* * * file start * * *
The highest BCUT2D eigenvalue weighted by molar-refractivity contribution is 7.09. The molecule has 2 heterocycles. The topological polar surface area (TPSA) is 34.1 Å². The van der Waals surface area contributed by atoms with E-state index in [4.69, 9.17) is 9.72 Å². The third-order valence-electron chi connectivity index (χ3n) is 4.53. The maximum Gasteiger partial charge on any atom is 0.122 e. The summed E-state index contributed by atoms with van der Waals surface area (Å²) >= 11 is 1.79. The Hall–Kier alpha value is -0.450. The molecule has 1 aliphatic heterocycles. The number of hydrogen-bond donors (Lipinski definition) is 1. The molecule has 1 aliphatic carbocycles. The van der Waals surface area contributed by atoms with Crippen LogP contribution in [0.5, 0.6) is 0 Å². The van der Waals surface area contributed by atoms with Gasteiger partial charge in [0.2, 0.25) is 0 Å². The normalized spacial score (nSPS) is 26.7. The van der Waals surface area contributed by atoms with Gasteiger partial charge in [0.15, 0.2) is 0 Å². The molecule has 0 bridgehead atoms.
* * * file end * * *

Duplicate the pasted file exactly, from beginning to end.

The highest BCUT2D eigenvalue weighted by molar-refractivity contribution is 7.09. The molecule has 2 heterocycles. The topological polar surface area (TPSA) is 34.1 Å². The van der Waals surface area contributed by atoms with E-state index in [4.69, 9.17) is 9.72 Å². The third-order valence-electron chi connectivity index (χ3n) is 4.53. The maximum Gasteiger partial charge on any atom is 0.122 e. The summed E-state index contributed by atoms with van der Waals surface area (Å²) >= 11 is 1.79. The Hall–Kier alpha value is -0.450. The molecule has 1 aliphatic heterocycles. The number of hydrogen-bond donors (Lipinski definition) is 1. The molecule has 1 aliphatic carbocycles. The van der Waals surface area contributed by atoms with Crippen LogP contribution in [0.5, 0.6) is 0 Å². The van der Waals surface area contributed by atoms with Gasteiger partial charge in [0.2, 0.25) is 0 Å². The normalized spacial score (nSPS) is 26.7. The van der Waals surface area contributed by atoms with Gasteiger partial charge in [0.15, 0.2) is 0 Å². The molecule has 0 bridgehead atoms.